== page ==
Subscribe to
Posts
Comments

Megan McArdle ran a post entitled Demography is Destiny today. I was happy to see it. For some reason I had her pegged as part of the “Demographics don’t really matter” group because of some posts that I saw go up on Free Exchange. Recent posts at her new site have demonstrated that I was mistaken.

Unfortunately, her latest post revolves around Social Security and why the optimistic projections for its future are almost certainly wrong. This issue has been hashed over so many times that revisiting it does not contribute much to the debate. Most Americans realize Social Security has problems. Most Americans also think that Social Security problems are relatively easy problems to fix. If you talk about America’s demographic problems in terms of Social Security, most Americans are already going to have a well formed opinion so discussing the issue is not going to get you anywhere.

One of the problems with discussing America’s demographic problems in the context of Social Security is that all the answers seem obvious. Only blind ideologues refuse to admit that Social Security has problems. But by the same token, when the focus is only on Social Security, only people with a blind hatred for the program will refuse to admit that the problems are easily solved.

So you have to raise the retirement age to keep the program solvent. Big deal. We are all living longer. Heck, we don’t even have to raise the retirement age. If we were willing to stop playing super cop and cut our military spending we could keep the current form of social security with only modest tax increases. As Barkley Rosser likes to point out, by 2030 we will have a retiree to worker ratio that much of Western Europe has right now. So if you keep the discussion focused on Social Security, reasonable people are going to feel that America’s demographic problems are no big deal.

But of course, we will not be dealing with Social Security in isolation. There are the other entitlements like Medicare. There is the fact that most local and state governments have severely underfunded retirement systems. There is the fact that medical costs soar with age so health care costs will sky rocket as the average age of population increases. There is the fact that world birth rates have been falling so that the supply of immigrants that we currently rely on to do many jobs will start to dry up just as we need them most. It is only when we consider all the ways that an aging population will cost more that we start to realize the true scope of the demographic problem. Social Security is only a drop in the bucket.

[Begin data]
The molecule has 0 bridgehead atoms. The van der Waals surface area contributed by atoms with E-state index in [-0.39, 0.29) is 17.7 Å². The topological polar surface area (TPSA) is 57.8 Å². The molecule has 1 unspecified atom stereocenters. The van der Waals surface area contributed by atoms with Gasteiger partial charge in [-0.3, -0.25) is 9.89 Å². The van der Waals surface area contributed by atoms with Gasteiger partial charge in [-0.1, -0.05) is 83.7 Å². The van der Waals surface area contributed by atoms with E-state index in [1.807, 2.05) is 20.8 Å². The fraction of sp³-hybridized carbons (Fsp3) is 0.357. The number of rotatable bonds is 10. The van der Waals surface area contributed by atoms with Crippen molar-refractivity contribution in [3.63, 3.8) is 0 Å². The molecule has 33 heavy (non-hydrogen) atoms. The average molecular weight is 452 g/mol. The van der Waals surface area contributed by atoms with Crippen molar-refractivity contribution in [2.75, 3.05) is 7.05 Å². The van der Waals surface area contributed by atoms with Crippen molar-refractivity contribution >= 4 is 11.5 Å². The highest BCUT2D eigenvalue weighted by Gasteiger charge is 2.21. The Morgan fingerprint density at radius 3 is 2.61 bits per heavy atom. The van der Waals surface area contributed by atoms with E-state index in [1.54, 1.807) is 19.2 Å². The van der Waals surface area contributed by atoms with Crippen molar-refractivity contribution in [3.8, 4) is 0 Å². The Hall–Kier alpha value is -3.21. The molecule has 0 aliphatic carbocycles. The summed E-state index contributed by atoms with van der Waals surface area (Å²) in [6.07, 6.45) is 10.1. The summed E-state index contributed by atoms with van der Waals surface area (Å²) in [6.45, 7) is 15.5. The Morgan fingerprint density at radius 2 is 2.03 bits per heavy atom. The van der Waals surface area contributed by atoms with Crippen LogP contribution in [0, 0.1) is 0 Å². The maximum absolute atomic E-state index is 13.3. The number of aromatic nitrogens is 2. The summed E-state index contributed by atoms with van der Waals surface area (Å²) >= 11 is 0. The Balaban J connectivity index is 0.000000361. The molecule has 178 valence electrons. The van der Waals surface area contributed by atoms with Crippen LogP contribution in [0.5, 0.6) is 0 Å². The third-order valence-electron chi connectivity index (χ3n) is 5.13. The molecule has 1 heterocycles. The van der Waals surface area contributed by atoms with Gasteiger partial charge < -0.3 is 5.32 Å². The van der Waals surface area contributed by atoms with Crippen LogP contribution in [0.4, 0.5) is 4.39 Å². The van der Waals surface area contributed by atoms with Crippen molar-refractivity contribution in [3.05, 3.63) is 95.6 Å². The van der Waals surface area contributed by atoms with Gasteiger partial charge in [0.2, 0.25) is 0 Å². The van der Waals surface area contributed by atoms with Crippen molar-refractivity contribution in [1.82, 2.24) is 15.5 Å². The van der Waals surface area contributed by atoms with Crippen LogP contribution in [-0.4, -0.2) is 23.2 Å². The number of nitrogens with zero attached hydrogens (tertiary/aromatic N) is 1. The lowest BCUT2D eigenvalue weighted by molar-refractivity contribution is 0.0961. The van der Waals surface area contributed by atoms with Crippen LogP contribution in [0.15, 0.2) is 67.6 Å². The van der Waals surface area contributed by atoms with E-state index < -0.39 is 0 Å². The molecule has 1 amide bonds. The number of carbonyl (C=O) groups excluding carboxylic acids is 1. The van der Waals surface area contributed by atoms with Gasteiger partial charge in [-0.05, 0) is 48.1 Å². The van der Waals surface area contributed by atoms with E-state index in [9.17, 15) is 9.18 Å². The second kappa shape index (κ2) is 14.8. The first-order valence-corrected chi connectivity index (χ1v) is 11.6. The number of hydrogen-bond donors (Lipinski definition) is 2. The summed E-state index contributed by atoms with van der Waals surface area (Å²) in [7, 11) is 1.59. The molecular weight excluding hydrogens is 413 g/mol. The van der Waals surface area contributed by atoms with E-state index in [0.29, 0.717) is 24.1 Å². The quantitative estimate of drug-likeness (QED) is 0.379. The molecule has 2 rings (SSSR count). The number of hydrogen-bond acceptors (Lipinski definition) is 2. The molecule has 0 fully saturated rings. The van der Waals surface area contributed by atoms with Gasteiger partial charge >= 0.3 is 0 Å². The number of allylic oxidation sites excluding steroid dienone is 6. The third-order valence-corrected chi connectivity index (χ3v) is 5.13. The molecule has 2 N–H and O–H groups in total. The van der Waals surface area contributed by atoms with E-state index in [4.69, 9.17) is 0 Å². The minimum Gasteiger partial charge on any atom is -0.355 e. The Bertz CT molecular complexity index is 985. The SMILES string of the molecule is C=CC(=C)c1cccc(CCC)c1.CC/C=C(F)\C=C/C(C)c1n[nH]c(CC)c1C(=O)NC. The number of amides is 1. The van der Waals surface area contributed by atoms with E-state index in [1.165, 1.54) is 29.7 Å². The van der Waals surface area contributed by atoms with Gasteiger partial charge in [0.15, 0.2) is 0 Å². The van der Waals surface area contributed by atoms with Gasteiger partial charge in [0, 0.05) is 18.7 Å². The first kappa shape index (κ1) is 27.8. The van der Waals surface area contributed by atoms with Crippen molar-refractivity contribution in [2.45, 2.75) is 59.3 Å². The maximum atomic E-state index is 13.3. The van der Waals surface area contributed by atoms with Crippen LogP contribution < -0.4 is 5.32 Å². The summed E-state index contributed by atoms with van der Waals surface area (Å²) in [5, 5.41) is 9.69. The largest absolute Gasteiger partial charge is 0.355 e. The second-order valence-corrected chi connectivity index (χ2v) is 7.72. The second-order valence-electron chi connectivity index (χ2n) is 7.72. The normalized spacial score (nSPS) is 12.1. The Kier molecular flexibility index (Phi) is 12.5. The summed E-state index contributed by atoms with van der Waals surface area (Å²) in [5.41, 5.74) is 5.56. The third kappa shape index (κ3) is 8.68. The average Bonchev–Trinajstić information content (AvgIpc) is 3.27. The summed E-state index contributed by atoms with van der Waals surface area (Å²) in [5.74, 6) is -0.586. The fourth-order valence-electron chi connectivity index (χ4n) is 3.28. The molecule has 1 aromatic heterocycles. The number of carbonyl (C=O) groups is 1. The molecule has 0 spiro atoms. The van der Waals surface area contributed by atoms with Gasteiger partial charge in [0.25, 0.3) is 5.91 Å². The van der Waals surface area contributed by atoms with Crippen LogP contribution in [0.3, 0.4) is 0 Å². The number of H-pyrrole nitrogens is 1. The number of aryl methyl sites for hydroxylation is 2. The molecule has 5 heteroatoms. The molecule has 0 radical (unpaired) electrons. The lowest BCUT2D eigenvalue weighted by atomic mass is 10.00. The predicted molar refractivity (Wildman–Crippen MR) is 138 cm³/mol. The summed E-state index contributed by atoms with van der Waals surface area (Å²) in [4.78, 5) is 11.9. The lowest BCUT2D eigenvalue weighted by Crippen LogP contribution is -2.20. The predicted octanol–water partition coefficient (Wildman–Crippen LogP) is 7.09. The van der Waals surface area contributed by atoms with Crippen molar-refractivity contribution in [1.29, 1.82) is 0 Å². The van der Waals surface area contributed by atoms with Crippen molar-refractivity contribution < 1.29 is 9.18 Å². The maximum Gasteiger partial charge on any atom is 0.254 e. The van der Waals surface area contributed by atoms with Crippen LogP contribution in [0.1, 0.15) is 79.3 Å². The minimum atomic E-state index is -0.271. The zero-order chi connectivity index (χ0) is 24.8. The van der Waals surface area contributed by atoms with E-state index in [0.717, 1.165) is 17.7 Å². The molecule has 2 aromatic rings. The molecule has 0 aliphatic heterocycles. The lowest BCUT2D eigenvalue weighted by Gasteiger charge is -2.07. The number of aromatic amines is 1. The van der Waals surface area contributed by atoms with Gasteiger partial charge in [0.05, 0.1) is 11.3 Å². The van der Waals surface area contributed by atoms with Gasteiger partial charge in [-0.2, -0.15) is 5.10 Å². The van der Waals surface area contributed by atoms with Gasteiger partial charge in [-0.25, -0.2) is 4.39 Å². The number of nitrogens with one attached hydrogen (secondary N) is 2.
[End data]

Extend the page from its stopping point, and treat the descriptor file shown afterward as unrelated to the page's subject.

I wish Ms. McArdle had chosen to focus more on the issue of the shrinking labor force. She mentioned the issue, but only in the context of why it would be harder to fund Social Security. But the shrinking labor force is going to have a profound effect on how we live our lives. Even if Social Security were not a problem, the effects of the shrinking labor force would be devastating.

I don’t think most people appreciate how devastating the shrinking work force is going to be because they think that all parts of the work force will shrink at the same rate. Thus they imagine the work force of the future as being a smaller version of the one we have now. But it is not going to work out that way. It will be a long time before our stock of trained IT workers depletes significantly. But our stock of people trained in the construction trades is going to all but disappear in the next 10 to 20 years. Given the state of our infrastructure, that is going to cause big problems down the road.

One Response to “Social Security is only a problem if you look at the larger context”

  1. […] _uacct = “UA-1202685-1”; urchinTracker(); Map of the Ethereal Land The Ethereal Voice Front Page – Politics – Money – Knowledge – Art – Food – Fun Masthead About Social Security is only a problem if you look at the larger context By Ape Man | November 28, 2007 – 9:17 pm Posted in Category: Money Megan McArdle ran a post entitled Demography is Destiny today. I was happy to see it. For some reason I had her pegged as part of the “Demographics don’t really matter” group because of some posts that I saw go up on Free Exchange. Recent posts at her new site have demonstrated that I was Click Here to continue reading. […]

Leave a Reply